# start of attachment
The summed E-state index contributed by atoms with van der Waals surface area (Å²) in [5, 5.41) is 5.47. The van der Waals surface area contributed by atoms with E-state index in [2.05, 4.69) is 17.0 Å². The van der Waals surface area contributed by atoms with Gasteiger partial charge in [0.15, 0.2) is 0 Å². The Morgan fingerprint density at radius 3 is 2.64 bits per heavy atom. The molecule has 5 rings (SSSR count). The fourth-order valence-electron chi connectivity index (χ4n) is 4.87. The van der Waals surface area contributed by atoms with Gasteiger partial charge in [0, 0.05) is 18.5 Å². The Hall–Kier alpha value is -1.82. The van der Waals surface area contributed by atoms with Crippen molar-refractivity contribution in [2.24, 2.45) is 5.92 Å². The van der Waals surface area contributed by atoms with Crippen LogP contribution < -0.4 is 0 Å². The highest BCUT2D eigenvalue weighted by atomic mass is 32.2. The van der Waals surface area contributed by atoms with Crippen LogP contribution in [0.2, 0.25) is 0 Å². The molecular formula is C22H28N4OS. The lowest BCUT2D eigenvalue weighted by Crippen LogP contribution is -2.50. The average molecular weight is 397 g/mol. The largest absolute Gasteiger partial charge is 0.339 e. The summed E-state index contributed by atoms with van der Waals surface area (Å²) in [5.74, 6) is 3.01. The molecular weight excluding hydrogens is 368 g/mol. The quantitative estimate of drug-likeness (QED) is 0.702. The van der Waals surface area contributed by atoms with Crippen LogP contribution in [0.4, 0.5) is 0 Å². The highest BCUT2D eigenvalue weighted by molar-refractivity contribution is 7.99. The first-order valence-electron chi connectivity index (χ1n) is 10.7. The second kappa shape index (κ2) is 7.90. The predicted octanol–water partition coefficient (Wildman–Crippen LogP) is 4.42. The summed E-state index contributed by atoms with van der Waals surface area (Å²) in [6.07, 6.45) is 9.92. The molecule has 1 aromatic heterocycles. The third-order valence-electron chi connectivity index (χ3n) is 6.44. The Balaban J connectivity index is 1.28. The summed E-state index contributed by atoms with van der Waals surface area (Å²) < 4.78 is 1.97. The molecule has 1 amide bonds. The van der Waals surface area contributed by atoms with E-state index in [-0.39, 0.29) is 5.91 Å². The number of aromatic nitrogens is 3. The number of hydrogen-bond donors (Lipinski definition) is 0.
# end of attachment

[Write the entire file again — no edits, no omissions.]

The summed E-state index contributed by atoms with van der Waals surface area (Å²) in [5, 5.41) is 5.47. The van der Waals surface area contributed by atoms with E-state index in [2.05, 4.69) is 17.0 Å². The van der Waals surface area contributed by atoms with Gasteiger partial charge in [0.15, 0.2) is 0 Å². The Morgan fingerprint density at radius 3 is 2.64 bits per heavy atom. The molecule has 5 rings (SSSR count). The fourth-order valence-electron chi connectivity index (χ4n) is 4.87. The van der Waals surface area contributed by atoms with Gasteiger partial charge in [0, 0.05) is 18.5 Å². The Hall–Kier alpha value is -1.82. The van der Waals surface area contributed by atoms with Crippen molar-refractivity contribution in [2.24, 2.45) is 5.92 Å². The van der Waals surface area contributed by atoms with Crippen LogP contribution < -0.4 is 0 Å². The highest BCUT2D eigenvalue weighted by atomic mass is 32.2. The van der Waals surface area contributed by atoms with Crippen LogP contribution in [0.2, 0.25) is 0 Å². The molecular formula is C22H28N4OS. The lowest BCUT2D eigenvalue weighted by Crippen LogP contribution is -2.50. The average molecular weight is 397 g/mol. The largest absolute Gasteiger partial charge is 0.339 e. The summed E-state index contributed by atoms with van der Waals surface area (Å²) in [5.74, 6) is 3.01. The molecular weight excluding hydrogens is 368 g/mol. The quantitative estimate of drug-likeness (QED) is 0.702. The van der Waals surface area contributed by atoms with Crippen LogP contribution in [0.4, 0.5) is 0 Å². The highest BCUT2D eigenvalue weighted by molar-refractivity contribution is 7.99. The first-order valence-electron chi connectivity index (χ1n) is 10.7. The second kappa shape index (κ2) is 7.90. The predicted octanol–water partition coefficient (Wildman–Crippen LogP) is 4.42. The summed E-state index contributed by atoms with van der Waals surface area (Å²) in [6.07, 6.45) is 9.92. The molecule has 1 aromatic heterocycles. The third-order valence-electron chi connectivity index (χ3n) is 6.44. The Balaban J connectivity index is 1.28. The summed E-state index contributed by atoms with van der Waals surface area (Å²) < 4.78 is 1.97. The molecule has 1 amide bonds. The van der Waals surface area contributed by atoms with E-state index in [-0.39, 0.29) is 5.91 Å². The number of aromatic nitrogens is 3. The number of hydrogen-bond donors (Lipinski definition) is 0.